It’s a joyous record in every way as he’s taking obvious delight in pretending to infer that it’s dancing, not sex, that he means, yet he’s grinning throughout it making sure that nobody but the most sheltered listener will buy that explanation. At every turn Davis is fully committed, even his shout-outs to the band aren’t forced, and in rock ‘n’ roll hearing an artist who is holding nothing back is often the single most important element in ensuring a rapturous response.

Let It Roll!
Of course it helps a great deal if the band backing that artist is doing the same and here the band matches him all the way down the line.

We don’t have a full session sheet for these cuts and can only confirm with any certainty one member of the unit, that being trumpeter Jake Porter, a great musician and surely the arranger of these sides whether or not he was credited as such. Yet it’s not Porter who takes the lead role behind Davis as he’s done a few times along the way, some when it was called for in the more jazzy-pop sides we’ve bypassed, but sometimes when it was ill-advised for the rock sides they were trying to master. Instead, while he’s definitely present in the overall clamor, he hands the reins over to the saxophones which is the tool that rock is busy carving out its place in the music world with as we speak.

There are three saxes found on Boogie Woogie Baby and one is probably altoist Eddie Hale who wrote some of these sides. Who the others are we don’t know, but it’s the tenor which gets the lead and doesn’t disappoint in the least, laying down a solo in the first break that throws more fuel on the fire as the drums clatter away behind him amidst the exuberant cries of delight in the studio… or in the bedroom, we can’t be sure and it’s better to let your imagination run wild.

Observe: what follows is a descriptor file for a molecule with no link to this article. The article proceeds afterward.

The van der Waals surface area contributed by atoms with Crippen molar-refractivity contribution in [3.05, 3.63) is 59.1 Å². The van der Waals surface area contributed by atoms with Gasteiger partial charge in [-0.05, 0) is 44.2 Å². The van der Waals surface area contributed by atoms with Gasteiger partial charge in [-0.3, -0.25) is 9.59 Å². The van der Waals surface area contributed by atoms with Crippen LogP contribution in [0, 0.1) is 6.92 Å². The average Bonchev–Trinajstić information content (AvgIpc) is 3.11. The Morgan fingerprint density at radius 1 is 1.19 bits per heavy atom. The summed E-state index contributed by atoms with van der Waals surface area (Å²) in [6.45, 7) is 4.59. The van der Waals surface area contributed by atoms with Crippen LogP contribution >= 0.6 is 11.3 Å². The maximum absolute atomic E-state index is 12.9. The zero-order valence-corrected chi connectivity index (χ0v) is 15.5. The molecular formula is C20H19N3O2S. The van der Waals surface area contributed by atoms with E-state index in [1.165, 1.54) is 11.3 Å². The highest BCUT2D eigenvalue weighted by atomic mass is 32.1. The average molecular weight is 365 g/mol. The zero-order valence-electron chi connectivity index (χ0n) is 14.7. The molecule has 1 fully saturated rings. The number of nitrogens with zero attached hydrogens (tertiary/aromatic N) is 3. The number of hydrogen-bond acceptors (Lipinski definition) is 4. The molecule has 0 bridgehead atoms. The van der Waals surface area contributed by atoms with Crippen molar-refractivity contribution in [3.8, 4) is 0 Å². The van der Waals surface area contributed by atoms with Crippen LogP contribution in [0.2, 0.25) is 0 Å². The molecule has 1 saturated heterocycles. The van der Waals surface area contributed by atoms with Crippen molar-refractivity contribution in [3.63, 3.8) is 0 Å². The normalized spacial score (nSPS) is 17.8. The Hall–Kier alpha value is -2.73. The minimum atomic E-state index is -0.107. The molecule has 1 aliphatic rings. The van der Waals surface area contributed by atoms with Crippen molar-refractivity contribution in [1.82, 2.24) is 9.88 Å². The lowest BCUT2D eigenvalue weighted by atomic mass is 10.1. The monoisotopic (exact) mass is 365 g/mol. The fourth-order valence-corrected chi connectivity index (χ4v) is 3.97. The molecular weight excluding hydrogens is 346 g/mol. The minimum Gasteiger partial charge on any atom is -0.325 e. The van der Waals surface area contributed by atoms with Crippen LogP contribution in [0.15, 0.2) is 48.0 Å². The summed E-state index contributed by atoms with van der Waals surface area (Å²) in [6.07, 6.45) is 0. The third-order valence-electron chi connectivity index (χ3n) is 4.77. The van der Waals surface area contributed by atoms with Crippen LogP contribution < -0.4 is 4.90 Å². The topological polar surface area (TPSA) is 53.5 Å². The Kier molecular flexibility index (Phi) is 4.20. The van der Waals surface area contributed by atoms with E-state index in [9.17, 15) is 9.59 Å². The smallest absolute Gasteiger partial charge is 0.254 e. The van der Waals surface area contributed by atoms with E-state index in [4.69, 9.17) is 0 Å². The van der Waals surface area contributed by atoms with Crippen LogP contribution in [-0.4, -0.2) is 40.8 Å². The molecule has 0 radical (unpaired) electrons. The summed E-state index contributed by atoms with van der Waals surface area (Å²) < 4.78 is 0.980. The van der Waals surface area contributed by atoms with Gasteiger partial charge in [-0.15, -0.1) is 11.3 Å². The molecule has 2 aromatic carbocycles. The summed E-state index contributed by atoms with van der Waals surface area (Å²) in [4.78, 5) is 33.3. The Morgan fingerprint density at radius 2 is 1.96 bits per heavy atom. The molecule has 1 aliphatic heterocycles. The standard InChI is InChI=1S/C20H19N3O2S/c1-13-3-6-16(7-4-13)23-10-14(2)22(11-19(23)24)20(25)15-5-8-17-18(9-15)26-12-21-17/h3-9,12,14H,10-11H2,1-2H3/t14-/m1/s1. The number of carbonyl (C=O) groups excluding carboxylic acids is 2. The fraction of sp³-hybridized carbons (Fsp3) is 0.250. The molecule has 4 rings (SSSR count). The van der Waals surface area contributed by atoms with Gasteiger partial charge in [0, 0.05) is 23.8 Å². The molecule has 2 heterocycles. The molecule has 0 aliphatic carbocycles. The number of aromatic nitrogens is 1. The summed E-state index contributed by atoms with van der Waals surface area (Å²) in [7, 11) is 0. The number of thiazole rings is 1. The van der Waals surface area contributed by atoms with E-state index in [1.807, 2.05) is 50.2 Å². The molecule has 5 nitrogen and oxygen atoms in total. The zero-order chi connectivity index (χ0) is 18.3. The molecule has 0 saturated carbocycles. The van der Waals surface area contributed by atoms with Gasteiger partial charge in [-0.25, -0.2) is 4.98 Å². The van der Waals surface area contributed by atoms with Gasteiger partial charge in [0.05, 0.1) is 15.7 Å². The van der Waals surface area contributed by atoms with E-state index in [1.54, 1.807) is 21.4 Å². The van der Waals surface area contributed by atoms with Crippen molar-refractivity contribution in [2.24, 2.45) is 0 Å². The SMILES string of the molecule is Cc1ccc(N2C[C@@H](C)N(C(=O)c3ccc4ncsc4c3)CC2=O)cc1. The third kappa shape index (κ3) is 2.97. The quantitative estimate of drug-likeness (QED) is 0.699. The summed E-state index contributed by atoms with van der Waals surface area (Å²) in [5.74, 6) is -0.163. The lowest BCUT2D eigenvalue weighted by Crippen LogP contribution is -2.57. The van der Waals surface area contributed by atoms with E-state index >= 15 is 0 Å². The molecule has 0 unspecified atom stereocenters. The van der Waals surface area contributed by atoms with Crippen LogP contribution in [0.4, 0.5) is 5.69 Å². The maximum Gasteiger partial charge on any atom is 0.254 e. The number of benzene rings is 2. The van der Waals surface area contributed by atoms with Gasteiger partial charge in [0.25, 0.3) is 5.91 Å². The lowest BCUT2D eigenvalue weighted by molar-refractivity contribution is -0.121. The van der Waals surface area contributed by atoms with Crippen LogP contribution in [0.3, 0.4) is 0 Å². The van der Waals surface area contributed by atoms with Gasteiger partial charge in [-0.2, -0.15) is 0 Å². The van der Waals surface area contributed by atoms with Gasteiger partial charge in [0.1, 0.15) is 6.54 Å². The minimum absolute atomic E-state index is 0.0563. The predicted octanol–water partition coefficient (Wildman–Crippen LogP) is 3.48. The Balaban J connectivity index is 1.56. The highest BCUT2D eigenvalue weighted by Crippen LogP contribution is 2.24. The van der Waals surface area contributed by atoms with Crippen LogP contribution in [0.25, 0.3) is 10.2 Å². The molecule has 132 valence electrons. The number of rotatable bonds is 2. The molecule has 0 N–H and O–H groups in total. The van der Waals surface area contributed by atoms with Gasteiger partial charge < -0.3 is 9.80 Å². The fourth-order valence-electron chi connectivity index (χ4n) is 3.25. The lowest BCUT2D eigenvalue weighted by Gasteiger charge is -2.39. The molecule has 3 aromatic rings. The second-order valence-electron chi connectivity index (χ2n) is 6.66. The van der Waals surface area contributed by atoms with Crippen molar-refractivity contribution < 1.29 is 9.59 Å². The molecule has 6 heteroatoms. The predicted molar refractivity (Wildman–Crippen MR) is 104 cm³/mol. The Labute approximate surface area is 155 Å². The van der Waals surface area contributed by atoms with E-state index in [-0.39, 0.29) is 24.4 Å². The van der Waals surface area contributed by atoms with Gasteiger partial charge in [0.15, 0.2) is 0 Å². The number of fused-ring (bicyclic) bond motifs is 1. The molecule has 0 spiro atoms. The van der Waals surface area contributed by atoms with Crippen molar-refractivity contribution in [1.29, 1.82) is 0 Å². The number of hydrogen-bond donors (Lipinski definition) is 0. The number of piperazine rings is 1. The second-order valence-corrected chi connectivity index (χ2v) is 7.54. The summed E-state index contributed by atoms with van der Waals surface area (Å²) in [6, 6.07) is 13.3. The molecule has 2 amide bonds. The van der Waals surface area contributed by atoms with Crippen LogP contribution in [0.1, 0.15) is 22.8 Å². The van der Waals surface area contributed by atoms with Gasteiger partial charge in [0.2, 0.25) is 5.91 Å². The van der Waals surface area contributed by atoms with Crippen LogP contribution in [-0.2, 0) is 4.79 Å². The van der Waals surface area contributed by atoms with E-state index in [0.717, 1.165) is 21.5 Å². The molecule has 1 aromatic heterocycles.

The second solo after another vocal burst from Davis switches things up as the alto takes the lead with Porter riding shotgun and while the higher range horns are typically less useful in rock arrangements they’ve smartly been given a unique role here which is to start off loud and gradually wind down, softening their lines and perhaps backing away slightly from the microphones to suggest they’re growing sonically faint, like a radio signal that’s fading late at night. Or maybe more appropriately for the theme, like you’d hear the party getting more and more distant as you ran from the chaotic scene out the back door once you caught wind of the law arriving out front.

The effect is pretty good, certainly fairly inventive if nothing else, and provides an interesting closing to a record that was previously in danger of flying off the turntable if they kept up the breakneck pace they hit upon midway through.

Just How It Goes
In the end Davis probably got tracked down by the bloodhounds while hiding in a barn somewhere and was locked up on some bogus charge while the other band members were hauled in as material witnesses, but the girl in question refused to identify them in the line-up and so the charges were dropped with an ominous warning to find some other way to spend their off-hours.

After laying low for a few weeks they simply moved the festivities to another house on the outskirts of town and partied deep into the night. Unfortunately by then Imperial Records had lost interest and didn’t record the carousing taking place at those later bashes and when the recording ban lifted at the end of the year there were new artists waiting in the wings to take rock to the next stage of its development.

That’s the way it goes sometimes, both in life and in the record biz, but hopefully Charlie Davis and his girl were too busy still boogieing in the dark to notice the train to the promised land of commercial success and musical immortality had pulled out of the station without him.


(Visit the Artist page of Charlie “Boogie Woogie” Davis for the complete archive of his records reviewed to date)